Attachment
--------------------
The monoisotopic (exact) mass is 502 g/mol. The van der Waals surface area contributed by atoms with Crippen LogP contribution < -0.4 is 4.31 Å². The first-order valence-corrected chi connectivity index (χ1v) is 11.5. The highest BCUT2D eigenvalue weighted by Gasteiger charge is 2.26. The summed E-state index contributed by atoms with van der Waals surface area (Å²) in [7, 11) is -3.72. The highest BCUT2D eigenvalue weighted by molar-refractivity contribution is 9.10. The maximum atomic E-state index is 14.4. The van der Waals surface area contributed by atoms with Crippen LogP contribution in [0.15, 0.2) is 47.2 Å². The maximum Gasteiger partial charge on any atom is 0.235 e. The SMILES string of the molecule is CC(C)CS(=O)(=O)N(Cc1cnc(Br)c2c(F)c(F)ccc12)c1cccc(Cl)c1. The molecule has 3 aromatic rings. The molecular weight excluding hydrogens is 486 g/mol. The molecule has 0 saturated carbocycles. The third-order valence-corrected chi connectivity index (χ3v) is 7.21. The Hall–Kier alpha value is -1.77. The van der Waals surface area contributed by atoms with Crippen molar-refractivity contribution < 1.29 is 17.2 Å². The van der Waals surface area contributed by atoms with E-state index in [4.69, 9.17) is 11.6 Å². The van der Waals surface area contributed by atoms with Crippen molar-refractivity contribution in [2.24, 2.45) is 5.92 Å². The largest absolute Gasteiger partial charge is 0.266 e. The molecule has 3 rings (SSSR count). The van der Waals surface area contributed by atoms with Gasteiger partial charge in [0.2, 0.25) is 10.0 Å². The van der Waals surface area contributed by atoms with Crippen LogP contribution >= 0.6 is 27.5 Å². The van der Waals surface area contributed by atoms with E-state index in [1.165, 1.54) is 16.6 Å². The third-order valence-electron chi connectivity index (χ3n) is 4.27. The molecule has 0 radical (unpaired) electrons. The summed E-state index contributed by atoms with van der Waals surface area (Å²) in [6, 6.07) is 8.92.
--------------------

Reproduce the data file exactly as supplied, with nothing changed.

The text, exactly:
The monoisotopic (exact) mass is 502 g/mol. The van der Waals surface area contributed by atoms with Crippen LogP contribution < -0.4 is 4.31 Å². The first-order valence-corrected chi connectivity index (χ1v) is 11.5. The highest BCUT2D eigenvalue weighted by Gasteiger charge is 2.26. The summed E-state index contributed by atoms with van der Waals surface area (Å²) in [7, 11) is -3.72. The highest BCUT2D eigenvalue weighted by molar-refractivity contribution is 9.10. The maximum atomic E-state index is 14.4. The van der Waals surface area contributed by atoms with Crippen LogP contribution in [0.15, 0.2) is 47.2 Å². The maximum Gasteiger partial charge on any atom is 0.235 e. The SMILES string of the molecule is CC(C)CS(=O)(=O)N(Cc1cnc(Br)c2c(F)c(F)ccc12)c1cccc(Cl)c1. The molecule has 3 aromatic rings. The molecular weight excluding hydrogens is 486 g/mol. The molecule has 0 saturated carbocycles. The third-order valence-corrected chi connectivity index (χ3v) is 7.21. The Hall–Kier alpha value is -1.77. The van der Waals surface area contributed by atoms with Crippen molar-refractivity contribution < 1.29 is 17.2 Å². The van der Waals surface area contributed by atoms with E-state index in [4.69, 9.17) is 11.6 Å². The van der Waals surface area contributed by atoms with Crippen molar-refractivity contribution in [2.24, 2.45) is 5.92 Å². The largest absolute Gasteiger partial charge is 0.266 e. The molecule has 3 rings (SSSR count). The van der Waals surface area contributed by atoms with Gasteiger partial charge in [0.2, 0.25) is 10.0 Å². The van der Waals surface area contributed by atoms with Crippen LogP contribution >= 0.6 is 27.5 Å². The van der Waals surface area contributed by atoms with E-state index in [1.165, 1.54) is 16.6 Å². The third-order valence-electron chi connectivity index (χ3n) is 4.27. The molecule has 0 radical (unpaired) electrons. The summed E-state index contributed by atoms with van der Waals surface area (Å²) in [6, 6.07) is 8.92.